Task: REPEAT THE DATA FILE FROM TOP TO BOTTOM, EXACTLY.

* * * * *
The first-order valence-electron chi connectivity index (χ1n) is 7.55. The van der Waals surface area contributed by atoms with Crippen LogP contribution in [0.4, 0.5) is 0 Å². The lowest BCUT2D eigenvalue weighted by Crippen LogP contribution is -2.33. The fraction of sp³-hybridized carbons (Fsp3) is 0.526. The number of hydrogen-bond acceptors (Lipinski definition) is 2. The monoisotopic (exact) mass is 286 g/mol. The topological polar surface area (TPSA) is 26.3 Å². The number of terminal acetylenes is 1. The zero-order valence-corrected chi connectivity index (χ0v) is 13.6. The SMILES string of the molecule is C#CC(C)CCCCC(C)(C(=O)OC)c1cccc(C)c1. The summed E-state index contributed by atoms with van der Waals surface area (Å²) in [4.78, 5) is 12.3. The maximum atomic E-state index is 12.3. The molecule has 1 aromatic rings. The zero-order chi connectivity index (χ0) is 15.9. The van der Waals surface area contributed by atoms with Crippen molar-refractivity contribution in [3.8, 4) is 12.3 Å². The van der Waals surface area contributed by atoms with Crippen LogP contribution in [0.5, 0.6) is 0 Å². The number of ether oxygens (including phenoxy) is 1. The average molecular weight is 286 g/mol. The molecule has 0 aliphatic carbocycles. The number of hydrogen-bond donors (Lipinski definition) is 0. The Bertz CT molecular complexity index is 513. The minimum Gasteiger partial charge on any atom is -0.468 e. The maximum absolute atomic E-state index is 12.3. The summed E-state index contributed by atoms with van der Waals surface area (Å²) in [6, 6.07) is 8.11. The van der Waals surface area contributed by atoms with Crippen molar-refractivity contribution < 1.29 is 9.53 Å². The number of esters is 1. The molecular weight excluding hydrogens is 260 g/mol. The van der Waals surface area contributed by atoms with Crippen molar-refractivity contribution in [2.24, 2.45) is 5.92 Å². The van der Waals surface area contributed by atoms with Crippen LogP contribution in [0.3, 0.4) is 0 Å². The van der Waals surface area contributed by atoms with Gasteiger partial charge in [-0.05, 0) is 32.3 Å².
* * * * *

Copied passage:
The first-order valence-electron chi connectivity index (χ1n) is 7.55. The van der Waals surface area contributed by atoms with Crippen LogP contribution in [0.4, 0.5) is 0 Å². The lowest BCUT2D eigenvalue weighted by Crippen LogP contribution is -2.33. The fraction of sp³-hybridized carbons (Fsp3) is 0.526. The number of hydrogen-bond acceptors (Lipinski definition) is 2. The monoisotopic (exact) mass is 286 g/mol. The topological polar surface area (TPSA) is 26.3 Å². The number of terminal acetylenes is 1. The zero-order valence-corrected chi connectivity index (χ0v) is 13.6. The SMILES string of the molecule is C#CC(C)CCCCC(C)(C(=O)OC)c1cccc(C)c1. The summed E-state index contributed by atoms with van der Waals surface area (Å²) in [4.78, 5) is 12.3. The maximum atomic E-state index is 12.3. The molecule has 1 aromatic rings. The zero-order chi connectivity index (χ0) is 15.9. The van der Waals surface area contributed by atoms with Crippen molar-refractivity contribution in [3.8, 4) is 12.3 Å². The van der Waals surface area contributed by atoms with Crippen LogP contribution in [0.5, 0.6) is 0 Å². The number of ether oxygens (including phenoxy) is 1. The average molecular weight is 286 g/mol. The molecule has 0 aliphatic carbocycles. The number of hydrogen-bond donors (Lipinski definition) is 0. The Bertz CT molecular complexity index is 513. The minimum Gasteiger partial charge on any atom is -0.468 e. The maximum absolute atomic E-state index is 12.3. The summed E-state index contributed by atoms with van der Waals surface area (Å²) in [6, 6.07) is 8.11. The van der Waals surface area contributed by atoms with Crippen molar-refractivity contribution < 1.29 is 9.53 Å². The number of esters is 1. The molecular weight excluding hydrogens is 260 g/mol. The van der Waals surface area contributed by atoms with Crippen molar-refractivity contribution in [2.24, 2.45) is 5.92 Å². The van der Waals surface area contributed by atoms with Crippen LogP contribution in [0.3, 0.4) is 0 Å². The van der Waals surface area contributed by atoms with Gasteiger partial charge in [-0.05, 0) is 32.3 Å².